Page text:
Garden wisdom from deer country!
Gardening in the Sierra Foothills with Carolyn Singer
The seasoned gardener
published in The Union in Grass Valley CA
THE STORY OF ROOTS
There's much more to a plant than what you see above ground!
by Carolyn Singer
February 26, 2011
This is the season to gather and share roots of my beloved Hallertau hops, a season almost as exciting as the season of the harvest! Because the vine is dormant into late March at my elevation, there is plenty of time to work on the hops during the winter months, beginning when the hops first go into dormancy in November.
The hops roots spread primarily horizontally. My old vine from the original Sonntag homestead has a massive root system that sends up shoots in my vegetable garden beds to the south of the fence, and the rock garden to the north, six feet away from the central root. If it were not for my students and friends wanting starts of this amazing vine, I would have a big job controlling its exuberant growth.
By mid-March, the dormant roots have been lifted and shared. Even a two-inch section of root will form a new plant. In a two-gallon container this small piece will fill the container with an extensive root system within a year. If left unplanted, by the second year a large fleshy root has formed, forcing its way thru the container hole in the bottom, and rooting into the hard clay soil below. Nothing restrains hops!
Examining roots when they are exposed gives valuable information that can determine depth and width of soil preparation, choice of mulches, irrigation requirements, possible location for the plant in the landscape, and selection of plants appropriate for erosion control.
I recently used a root jack to pull a black walnut seedling (photo, right) out of the strawberry bed. The root system was over four feet in length, while the young tree itself was under a foot. No wonder this tree grows with only natural rainfall! With a tap root that quickly reaches moisture in the lower regions of the soil, survival is assured.
Pulling tenacious roots (think Scotch broom, wild blackberries, and even manzanita) with a root jack is much easier during the dormant season when the ground is damp and the roots are not growing actively.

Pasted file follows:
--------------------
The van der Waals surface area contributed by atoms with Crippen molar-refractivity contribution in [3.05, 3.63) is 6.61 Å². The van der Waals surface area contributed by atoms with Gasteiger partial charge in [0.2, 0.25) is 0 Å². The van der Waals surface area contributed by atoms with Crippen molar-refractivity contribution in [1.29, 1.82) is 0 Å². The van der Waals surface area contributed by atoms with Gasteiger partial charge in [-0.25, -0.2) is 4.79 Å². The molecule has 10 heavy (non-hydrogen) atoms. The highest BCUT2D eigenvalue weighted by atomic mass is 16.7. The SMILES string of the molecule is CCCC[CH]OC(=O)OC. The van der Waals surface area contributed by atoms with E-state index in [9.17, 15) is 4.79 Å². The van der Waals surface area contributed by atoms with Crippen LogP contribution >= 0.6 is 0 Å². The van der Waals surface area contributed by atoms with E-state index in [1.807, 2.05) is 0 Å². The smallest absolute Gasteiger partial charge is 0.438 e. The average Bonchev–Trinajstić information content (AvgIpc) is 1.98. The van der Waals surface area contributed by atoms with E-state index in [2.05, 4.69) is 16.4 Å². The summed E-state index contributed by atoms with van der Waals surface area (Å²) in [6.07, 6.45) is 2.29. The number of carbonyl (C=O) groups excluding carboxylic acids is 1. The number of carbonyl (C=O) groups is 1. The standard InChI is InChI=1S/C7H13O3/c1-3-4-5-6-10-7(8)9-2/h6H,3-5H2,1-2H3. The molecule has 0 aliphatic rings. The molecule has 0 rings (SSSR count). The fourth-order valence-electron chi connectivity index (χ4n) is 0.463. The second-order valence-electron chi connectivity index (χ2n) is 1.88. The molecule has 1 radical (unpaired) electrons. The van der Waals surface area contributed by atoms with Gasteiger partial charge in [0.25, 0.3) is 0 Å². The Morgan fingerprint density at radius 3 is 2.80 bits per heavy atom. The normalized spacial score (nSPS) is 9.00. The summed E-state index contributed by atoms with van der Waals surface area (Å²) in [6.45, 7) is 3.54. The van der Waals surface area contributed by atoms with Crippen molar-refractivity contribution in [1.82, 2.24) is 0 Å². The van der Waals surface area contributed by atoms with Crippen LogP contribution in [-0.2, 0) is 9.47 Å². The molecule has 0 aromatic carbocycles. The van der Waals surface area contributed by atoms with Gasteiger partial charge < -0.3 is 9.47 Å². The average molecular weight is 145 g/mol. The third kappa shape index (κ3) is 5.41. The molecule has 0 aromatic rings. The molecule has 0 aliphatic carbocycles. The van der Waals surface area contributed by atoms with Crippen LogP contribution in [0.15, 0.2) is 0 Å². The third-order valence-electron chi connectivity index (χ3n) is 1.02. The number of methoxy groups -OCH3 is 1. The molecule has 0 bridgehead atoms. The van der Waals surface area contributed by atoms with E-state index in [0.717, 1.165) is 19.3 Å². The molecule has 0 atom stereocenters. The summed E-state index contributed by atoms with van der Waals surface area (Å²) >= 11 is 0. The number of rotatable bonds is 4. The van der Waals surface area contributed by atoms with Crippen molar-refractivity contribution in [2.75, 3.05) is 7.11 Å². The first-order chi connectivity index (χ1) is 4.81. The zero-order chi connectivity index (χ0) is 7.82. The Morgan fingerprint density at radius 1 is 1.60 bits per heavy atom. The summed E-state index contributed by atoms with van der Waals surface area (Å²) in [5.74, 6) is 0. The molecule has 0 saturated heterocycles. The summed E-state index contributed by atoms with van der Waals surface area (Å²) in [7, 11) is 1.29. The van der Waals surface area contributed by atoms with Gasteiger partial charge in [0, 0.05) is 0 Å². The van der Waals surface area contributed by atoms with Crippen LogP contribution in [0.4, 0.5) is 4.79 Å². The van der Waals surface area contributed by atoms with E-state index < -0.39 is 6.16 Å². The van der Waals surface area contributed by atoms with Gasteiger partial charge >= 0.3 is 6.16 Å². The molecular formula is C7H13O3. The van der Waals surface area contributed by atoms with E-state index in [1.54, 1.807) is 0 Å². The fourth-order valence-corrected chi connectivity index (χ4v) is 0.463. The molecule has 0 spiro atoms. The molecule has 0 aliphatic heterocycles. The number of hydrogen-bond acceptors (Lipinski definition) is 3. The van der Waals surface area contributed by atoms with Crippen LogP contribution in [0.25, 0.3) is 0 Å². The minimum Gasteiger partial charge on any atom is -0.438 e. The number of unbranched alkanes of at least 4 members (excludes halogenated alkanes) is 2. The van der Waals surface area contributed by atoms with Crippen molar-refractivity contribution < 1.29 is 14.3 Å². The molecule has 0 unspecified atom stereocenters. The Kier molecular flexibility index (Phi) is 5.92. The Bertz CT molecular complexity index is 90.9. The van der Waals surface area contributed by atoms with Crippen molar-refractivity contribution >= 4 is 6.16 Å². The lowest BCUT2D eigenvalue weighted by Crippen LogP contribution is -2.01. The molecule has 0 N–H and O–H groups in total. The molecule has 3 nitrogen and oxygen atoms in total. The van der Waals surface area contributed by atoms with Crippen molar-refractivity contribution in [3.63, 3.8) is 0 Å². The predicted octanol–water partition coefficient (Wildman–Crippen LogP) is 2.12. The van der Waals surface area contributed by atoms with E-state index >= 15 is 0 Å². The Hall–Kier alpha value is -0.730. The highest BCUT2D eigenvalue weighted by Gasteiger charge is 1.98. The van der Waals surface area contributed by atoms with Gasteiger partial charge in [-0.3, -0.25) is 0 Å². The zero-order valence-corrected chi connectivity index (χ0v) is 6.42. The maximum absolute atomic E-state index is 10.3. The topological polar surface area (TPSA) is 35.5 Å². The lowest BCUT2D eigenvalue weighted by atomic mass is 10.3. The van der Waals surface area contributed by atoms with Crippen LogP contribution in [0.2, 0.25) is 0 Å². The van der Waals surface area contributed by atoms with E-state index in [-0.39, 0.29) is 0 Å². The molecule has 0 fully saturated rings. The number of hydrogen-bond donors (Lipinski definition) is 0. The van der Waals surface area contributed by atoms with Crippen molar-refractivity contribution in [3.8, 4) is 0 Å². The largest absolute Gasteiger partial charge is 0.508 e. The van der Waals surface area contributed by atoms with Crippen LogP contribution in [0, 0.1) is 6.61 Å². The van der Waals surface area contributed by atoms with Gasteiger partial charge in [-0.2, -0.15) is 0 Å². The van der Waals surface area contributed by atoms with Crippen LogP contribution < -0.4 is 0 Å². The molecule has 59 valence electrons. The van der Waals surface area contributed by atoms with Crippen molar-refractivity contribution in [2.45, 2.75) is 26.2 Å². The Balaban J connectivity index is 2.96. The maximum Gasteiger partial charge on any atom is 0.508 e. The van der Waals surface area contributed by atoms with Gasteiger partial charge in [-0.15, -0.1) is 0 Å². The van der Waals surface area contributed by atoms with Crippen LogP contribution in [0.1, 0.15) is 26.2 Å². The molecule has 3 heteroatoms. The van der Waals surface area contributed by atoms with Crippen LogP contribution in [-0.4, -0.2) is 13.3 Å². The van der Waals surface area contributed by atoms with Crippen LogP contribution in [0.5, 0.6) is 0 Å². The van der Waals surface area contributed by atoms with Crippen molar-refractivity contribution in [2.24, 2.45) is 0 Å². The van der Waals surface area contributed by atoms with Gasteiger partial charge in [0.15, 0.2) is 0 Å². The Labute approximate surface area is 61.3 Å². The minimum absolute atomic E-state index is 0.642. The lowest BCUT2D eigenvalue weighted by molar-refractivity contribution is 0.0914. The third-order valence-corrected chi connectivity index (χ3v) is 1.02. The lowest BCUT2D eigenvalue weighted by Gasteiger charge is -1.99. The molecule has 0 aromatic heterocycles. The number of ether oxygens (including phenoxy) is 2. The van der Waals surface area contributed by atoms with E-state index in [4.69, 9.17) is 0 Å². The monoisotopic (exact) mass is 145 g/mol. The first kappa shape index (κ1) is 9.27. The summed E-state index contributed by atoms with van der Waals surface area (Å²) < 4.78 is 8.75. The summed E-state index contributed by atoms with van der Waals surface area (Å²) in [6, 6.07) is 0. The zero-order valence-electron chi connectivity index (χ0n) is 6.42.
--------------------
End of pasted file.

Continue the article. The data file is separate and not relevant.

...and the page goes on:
Other roots are lifted carefully with a garden fork as I tend the Marion and Olallie berries. Canes that were allowed to grow on the ground this past season have almost all rooted at the tip (photo, left), especially where they came to rest on the compost mulch nearby. One strong cane had grown twelve feet in length. The rooted plant at the end was shared with a friend. In another year she will be enjoying delicious berries.
This week I brushed the snow off the edges of a clump of Iris spuria(photo, right), lifting a section to plant in another area. This iris has very attractive foliage. Since it needs no irrigation, it is perfect for my dry garden. The corms are easily broken into divisions with a piece of the corm and a substantial root system attached. Roots are shallow, so soil preparation (with compost, rock phosphate and oyster shell) does not need to be deeper than six inches. Each section I plant has a set of leaves emerging, but this tough plant may be divided even after early growth starts.
In winter I also add to my yarrow lawns. I lift established plants from a nursery bed (seeded in spring the previous growing season), carefully planting the roots without dividing. While I could get hundreds of small plants from a fork full, I prefer to start with a large section for quicker spread, and ease of getting the job done. The yarrow (Achillea millefolium, photo, left)) is an excellent choice for a low-irrigation lawn, or for erosion control where soils have been disturbed. Seeded in fall or spring, the young seedlings quickly develop a rhizomatous root system that will survive with no irrigation.
With an extended cold period in late winter, bareroot or established plants may be moved without shock as long as roots are not allowed to dry out in the process. Whether you are lifting sections or an entire plant with a fork, planting bareroot from a local nursery, or moving an established tree with a backhoe, the winter months are the perfect time to take advantage of dormancy.
©2009 by Carolyn Singer. All rights reserved.
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